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UK government ‘failed to consider gender’ in its response to Covid pandemic

·4 min read
<span>Photograph: Niall Carson/PA</span>
Photograph: Niall Carson/PA

The government has “consistently failed” to consider gender in its response to Covid-19 despite men and women being affected in distinct ways by the pandemic, claim researchers from the London School of Economics.

While more men have died from the virus, women have suffered more due to the impact of policies introduced to prevent disease transmission.

Yet the subject of gender was largely absent from crucial meetings that informed the government’s response to the crisis, say academics, who analysed the minutes from 73 meetings held in 2020 by the Scientific Advisory Group for Emergencies (Sage).

“Despite mounting evidence women have been disproportionately furloughed or made redundant while absorbing more of the unpaid work associated with the pandemic, we were concerned we weren’t seeing policy changes to reflect that, particularly ahead of the third lockdown,” said Clare Wenham, co-author of Why We need A Gender Advisor on Sage.

The assistant professor in global health policy explained: “The public has been repeatedly told the government is ‘following the science’ and given policy reflects the advice ministers are given we wanted to see if gender was being considered.”

During the pandemic women have performed more paid work on the frontline of the crisis and taken on more unpaid work such as caring responsibilities and home-schooling, according to the paper.

Yet out of 73 meetings, only 13 made explicit reference to gender terminology with further analysis showing these mentions all related to biological sex – for example that more men were dying and the risks posed by Covid-19 to pregnant women.

“The only inclusion of a gender-related concern within the minutes was in relation to young men being less likely to adhere to lockdown rules,” said Wenham.

Despite issues that significantly impact women being discussed such as schools, and social care and particular employment sectors, recognition of their gendered effects was largely absent.

Wenham said: “We found this alarming especially ahead of the decision to close schools in January when we already knew the impact of previous closures on mothers and single parents – 90% of whom are women.”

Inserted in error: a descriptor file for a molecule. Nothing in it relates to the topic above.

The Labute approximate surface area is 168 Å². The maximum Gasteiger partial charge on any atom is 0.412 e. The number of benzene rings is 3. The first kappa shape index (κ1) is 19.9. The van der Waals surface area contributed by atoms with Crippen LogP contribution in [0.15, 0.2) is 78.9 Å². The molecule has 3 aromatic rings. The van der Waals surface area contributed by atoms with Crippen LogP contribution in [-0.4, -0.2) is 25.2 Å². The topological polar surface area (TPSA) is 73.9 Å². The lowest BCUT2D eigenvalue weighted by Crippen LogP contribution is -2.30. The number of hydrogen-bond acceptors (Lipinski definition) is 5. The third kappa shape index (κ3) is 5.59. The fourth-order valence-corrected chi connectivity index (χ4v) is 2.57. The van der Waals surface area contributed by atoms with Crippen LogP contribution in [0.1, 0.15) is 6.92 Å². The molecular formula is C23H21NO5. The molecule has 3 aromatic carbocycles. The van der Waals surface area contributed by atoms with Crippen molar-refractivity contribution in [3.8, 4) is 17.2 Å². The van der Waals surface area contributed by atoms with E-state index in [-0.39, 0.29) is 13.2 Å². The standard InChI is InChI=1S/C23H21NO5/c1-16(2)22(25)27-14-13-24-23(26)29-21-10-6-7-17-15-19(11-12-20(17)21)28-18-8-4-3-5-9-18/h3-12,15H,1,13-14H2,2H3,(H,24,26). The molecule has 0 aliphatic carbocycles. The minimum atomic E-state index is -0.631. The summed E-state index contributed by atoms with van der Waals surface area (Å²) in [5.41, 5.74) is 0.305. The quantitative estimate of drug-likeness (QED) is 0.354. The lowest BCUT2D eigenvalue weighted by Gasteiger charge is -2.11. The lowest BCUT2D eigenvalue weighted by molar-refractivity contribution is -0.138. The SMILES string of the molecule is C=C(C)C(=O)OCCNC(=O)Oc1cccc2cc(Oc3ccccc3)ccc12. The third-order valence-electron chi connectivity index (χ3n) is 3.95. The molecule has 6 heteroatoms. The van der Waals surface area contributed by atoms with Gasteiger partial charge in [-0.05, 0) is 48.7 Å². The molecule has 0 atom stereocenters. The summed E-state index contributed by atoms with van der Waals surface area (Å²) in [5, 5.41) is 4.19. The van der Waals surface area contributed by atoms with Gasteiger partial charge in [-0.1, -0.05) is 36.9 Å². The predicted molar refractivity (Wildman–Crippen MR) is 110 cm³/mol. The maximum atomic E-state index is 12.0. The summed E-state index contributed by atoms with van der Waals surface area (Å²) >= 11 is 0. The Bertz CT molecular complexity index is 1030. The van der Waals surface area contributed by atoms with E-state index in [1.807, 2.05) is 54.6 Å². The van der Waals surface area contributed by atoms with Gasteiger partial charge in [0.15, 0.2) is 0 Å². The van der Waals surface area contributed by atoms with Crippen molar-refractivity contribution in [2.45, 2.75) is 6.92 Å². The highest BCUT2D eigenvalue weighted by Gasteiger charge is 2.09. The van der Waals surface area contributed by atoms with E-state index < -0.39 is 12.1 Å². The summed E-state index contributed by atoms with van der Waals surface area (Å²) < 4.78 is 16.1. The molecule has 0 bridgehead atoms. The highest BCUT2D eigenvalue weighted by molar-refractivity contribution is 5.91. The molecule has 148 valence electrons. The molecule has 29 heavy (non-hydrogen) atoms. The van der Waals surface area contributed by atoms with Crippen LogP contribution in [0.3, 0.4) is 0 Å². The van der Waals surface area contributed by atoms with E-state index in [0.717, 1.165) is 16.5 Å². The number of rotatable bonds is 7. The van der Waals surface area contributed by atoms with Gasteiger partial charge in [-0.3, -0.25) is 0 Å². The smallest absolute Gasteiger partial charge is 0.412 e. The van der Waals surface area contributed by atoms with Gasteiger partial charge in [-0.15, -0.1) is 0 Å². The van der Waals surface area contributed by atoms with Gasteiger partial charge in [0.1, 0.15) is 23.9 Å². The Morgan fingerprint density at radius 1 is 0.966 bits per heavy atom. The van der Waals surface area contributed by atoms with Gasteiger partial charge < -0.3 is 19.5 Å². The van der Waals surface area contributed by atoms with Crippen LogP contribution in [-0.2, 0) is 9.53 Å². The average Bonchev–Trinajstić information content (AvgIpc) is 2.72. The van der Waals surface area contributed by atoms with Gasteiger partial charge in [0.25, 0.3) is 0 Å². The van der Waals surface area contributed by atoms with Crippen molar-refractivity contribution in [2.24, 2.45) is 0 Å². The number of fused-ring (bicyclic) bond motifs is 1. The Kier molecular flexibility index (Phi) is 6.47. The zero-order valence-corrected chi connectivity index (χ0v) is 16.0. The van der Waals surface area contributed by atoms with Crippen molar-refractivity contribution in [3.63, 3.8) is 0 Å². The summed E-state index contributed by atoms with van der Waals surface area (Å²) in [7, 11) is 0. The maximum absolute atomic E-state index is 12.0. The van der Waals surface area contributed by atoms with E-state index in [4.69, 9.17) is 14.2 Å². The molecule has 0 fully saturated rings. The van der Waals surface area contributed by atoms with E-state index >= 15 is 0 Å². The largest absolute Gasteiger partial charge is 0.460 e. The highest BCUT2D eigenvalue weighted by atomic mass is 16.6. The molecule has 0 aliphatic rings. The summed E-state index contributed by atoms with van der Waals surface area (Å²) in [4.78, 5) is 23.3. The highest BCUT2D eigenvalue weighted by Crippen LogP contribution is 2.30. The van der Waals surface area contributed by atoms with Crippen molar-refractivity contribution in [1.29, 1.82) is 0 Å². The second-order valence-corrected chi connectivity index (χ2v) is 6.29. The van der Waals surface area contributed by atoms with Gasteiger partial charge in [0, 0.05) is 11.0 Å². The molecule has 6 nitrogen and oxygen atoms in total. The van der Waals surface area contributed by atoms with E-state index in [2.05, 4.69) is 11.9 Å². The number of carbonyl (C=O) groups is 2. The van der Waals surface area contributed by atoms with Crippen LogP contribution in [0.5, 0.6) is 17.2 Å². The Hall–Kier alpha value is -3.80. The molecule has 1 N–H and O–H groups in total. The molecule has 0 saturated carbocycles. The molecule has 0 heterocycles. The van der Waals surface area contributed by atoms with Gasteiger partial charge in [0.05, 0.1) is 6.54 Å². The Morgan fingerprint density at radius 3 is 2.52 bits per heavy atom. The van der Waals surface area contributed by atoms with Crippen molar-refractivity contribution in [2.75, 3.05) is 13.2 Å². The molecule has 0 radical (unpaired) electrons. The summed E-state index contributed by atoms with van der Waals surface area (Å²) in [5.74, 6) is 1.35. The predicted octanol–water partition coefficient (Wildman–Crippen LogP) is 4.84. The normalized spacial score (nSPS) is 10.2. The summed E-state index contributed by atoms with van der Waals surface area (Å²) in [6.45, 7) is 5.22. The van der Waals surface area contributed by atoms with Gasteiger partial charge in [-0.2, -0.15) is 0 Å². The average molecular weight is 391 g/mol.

She added: “We don’t have insight into what took place off the record in those Zoom meetings but what we can say is that there was no reference to any discussion in the minutes of the social impacts of the pandemic on women.”

Research early in the pandemic showed there were 3 million people in jobs with high exposure to the virus and 77% of them were women.

“In light of this it is hard to understand why the government did not consider it crucial to ensure that policies recognised and address the gendered impact of this virus,” said Dr Mary-Ann Stephenson, director of the Women’s Budget Group.

“Decisions to close schools meant that mothers on the lowest incomes are nine times more at risk of losing their job due to childcare responsibilities and 72% of mothers have worked fewer hours and cut their earnings due to lack of childcare.”

The government is obliged to have due regard to equality in all aspects of its work under the Public Sector Equality Duty.

“This includes ensuring that their policy advisers on Covid have expertise in gender,” said Stephenson.

Researchers at LSE said Sage members – made up of experts including epidemiologists, virologists, modellers and behavioural scientists – are not necessarily to blame for the “gender blindness” across the meetings.

They wrote: “Instead of looking at the approach taken by Sage we need to consider why a gender adviser did not have a seat at the table in the same way we might question why an adviser in black, Asian and minority ethnic integration was only introduced to Sage in June despite decades of NHS work and policy on ethnic health inequalities.”

Related: Women’s wellbeing hit harder than men’s during pandemic, says ONS

The gender parity of the meetings was also examined. Having more women present did not translate to increased discussion of the pandemic’s impact on women.

The average proportion of women among experts invited to participate in Sage was 33% with the highest participation being 44%.

“Covid-19 is a deadly virus that has affected everyone in the UK and we recognise it has had a disproportionate impact on certain groups of people, particularly those working in frontline and caring roles,” said a Department of Health and Social Care spokesperson.

“Our new Women’s Health Strategy will help us learn lessons from the pandemic and take action that will improve the health and wellbeing of women across the country.”

Sage advice is drawn from a pool of more than 240 participants including 21 public health experts and supported by a series of sub-groups.

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